Now I'm starting with a gallon of peanut oil, here. You know, one of the biggest mistakes that novice fryers make is that they don't use enough fat, because they assume that more oil means greasier food.
|1 Gallon Peanut Oil|
However, truth is, the inverse is true. You see, the more oil there is, the more residual heat there is, okay? So when you put the cold food into the fryer, the temperature in the fryer rebounds, or recovers, quickly, which is a good thing.
Now, I like peanut oil, because it stands up well to high heat, and it degrades slowly, so I get several fry sessions out of one change of oil. If peanut oil is not available in your area, or if you have a peanut allergy in the house, feel free to use one of these fine fats.
Now, I am going to put on the lid for safety, and set this for 375 degrees. And
now, time to let the dogs out.
Although any sausage, cooked sausage, the approximate size and shape of a wiener can be employed in the construction of corndogs, I like plain old beef franks.
By the way, the word 'wiener' comes from 'wienerwurst,' which is German for 'Vienna sausage', which is American for 'little meat stick you feed kids who don't know any better but to eat them.' The word 'frankfurter' was dreamed up by a guy from Frankfurt. Hard to believe. He supposedly invented the hot dog bun. Of course, we don't need no stinkin' hot dog buns. We do, however, need sticks.
[opens a drawer full of various flat wooden sticks, paws through it] Popsicle sticks, stirrers, tongue depressors, coffee things, [closes top drawer, moves to second drawer containing shiny-frilled drink stirrers and red-wrappered chopsticks] disposable knitting needles .... Heck, I've tried them all! But I have never found a better [takes pair of chopsticks in red wrapper, closes drawer] corndog handle than the sticks [pulls wrapper off] that you get with Chinese take-out. The secret is to leave them connected. Next up, we batter up.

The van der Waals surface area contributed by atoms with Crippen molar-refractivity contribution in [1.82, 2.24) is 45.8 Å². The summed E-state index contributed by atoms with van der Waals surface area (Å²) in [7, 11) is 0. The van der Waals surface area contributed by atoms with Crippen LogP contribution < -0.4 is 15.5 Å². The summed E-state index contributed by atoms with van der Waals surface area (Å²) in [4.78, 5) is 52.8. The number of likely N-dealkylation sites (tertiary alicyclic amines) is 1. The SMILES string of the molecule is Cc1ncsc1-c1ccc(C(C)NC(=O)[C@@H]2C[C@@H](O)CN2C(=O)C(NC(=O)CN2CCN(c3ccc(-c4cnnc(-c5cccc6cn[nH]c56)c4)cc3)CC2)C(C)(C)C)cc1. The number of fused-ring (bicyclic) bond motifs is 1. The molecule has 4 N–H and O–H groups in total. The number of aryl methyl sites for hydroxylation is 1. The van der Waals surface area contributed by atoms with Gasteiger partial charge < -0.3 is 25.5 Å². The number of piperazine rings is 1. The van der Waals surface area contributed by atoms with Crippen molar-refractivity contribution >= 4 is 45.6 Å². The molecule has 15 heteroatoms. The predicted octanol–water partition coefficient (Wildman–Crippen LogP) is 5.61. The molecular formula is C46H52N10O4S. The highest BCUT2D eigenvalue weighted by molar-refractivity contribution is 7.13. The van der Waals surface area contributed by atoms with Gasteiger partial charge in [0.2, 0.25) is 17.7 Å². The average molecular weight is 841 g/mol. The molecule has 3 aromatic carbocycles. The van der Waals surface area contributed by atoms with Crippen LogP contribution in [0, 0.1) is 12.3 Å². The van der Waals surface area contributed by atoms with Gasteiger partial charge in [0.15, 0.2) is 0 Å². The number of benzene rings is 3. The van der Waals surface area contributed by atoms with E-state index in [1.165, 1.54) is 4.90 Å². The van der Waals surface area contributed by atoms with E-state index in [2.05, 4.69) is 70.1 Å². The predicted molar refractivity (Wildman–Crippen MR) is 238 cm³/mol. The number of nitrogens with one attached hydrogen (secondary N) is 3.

If you don't want to buy a deep
use a heavy pot with a fry thermometer.
GUEST: Alton Brown, Renaissance Man
[grunts and strains as he reams and squeezes an orange half over a large pitcher
of juice that is almost full to the black 'fill line']
Phew! Well, hand-squeezing orange juice certainly takes some time and it's a
fair amount of work, but I'm willing to bet your better half's worth it!
Speaking of better halves, I'm willing to bet a few of them have crept back in
the room for a peek. Now Ladies, we made a deal! You've got to scat on out of
here, okay? Now go on, go back to your book or wherever. Give us guys some
private time. Bye bye. Bye bye.
They gone? Phew! [chucks reamed orange half into pitcher] Good.
And now back to our batter. If you've ever made cornbread, this software's going to look pretty familiar. Let's start with the dry team.
|In a very large bowl, combine 1 cup of cornmeal with a quarter of a teaspoon of baking soda, 1 teaspoon of baking powder, one half teaspoon of cayenne pepper, 2 teaspoons of kosher salt, and last but not least, 1 whopping cup of all-purpose flour. Stir to combine, and set aside.||1 Cup Cornmeal
1/4 tsp. Baking Soda
1 tsp. Baking Powder
1/2 tsp. Cayenne Pepper
2 tsp. Kosher Salt
1 Cup AP Flour
|In another mixing bowl, we place 2 tablespoons of minced jalapeno pepper, one third of a cup of grated onion, the contents of one 8.5 ounce can of cream of corn, and one and a half cups of good old buttermilk. Stir to combine.||2 Tbs. Jalapeño
Seeded & Finely Minced
1/3 Cup Finely Grated Onion
8.5 oz. Can Creamed Corn
1 1/2 Cups Buttermilk
Now, you can make the batter, up to this point, hours, days, probably weeks
ahead of time to no ill effect, but once you do this [pours wet team onto dry
team] you are committed. Now stir this as few times as possible, just
enough to bring it together. Remember, lumps are not important, but letting this
rest for 10 minutes before you use it is. That way, all the little flour
granules and all the cornmeal can soak up some water. There.
I'm going to leave this alone. Oh, I am going to put it into a drinking glass,